This happened in 1965-66 with the invention of the Canada pension plan. The government came up with what was called a blended program, which meant the folks at that time were paying into superannuation. When CPP came along, the government indicated it did not want to up the deductions of military men and women as well as all federal and provincial public servants. The government blended the package and said that they would pay so much into the Canada pension plan and into superannuation.
    The men and women of the military and the RCMP at that time had no idea this was happening to them. It was done without their consent and without much public debate at that time. They have been arguing since then to correct the deficiency.
    There is no question that every federal and provincial public servant in the country suffers what we call the clawback of their pension, except for Senators, judges and the friendly members of Parliament. It is amazing how we managed to escape that in 1966. Members serve six years and can get a pension. These men and women now have to serve 25 years and pay the unlimited liability in order to get that pension when they sign up.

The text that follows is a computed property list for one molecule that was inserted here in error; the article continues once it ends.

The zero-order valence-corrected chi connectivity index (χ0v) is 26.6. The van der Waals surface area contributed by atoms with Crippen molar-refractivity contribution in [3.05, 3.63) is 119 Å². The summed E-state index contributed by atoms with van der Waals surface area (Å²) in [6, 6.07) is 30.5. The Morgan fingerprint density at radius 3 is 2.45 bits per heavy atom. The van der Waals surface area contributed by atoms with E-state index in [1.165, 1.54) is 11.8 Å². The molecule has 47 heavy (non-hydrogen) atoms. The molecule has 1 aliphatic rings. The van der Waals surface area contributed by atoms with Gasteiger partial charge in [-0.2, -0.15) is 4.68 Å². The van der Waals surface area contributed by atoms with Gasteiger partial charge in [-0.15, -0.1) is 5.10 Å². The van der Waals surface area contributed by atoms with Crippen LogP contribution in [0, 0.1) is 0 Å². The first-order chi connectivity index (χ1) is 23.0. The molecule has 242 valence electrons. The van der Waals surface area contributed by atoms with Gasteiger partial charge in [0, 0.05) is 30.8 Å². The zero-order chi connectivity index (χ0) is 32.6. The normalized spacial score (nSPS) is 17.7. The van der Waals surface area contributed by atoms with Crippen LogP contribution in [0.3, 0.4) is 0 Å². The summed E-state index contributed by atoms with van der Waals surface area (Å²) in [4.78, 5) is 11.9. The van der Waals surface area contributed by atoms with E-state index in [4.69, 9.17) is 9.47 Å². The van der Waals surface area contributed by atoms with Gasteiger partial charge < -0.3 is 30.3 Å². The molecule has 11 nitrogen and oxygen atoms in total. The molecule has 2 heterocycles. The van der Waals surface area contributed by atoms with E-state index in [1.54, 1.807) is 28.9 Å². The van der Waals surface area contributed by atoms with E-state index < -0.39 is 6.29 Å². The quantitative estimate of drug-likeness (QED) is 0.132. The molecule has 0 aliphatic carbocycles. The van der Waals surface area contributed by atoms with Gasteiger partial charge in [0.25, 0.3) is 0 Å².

There are two members of the Conservative Party, one from Edmonton and one from the Ottawa area, who have both served their country with distinction, with over 30 years of service. I congratulate those two gentlemen for their great service to our country and thank the them very much for being in the House of Commons, as well.
    What happened to these men and women is simply not right, and we want to change it. The government has asked why the bill does not include everyone. The men and women of the armed forces and the RCMP have a completely different public service role from all other public servants in the country. I have repeated this before: they have unlimited liability. That means when they sign on the bottom line, they are willing to risk their lives so we and our families can have a good night's sleep. We want to ensure that when they serve us, and after their service, we serve them. It is that simple.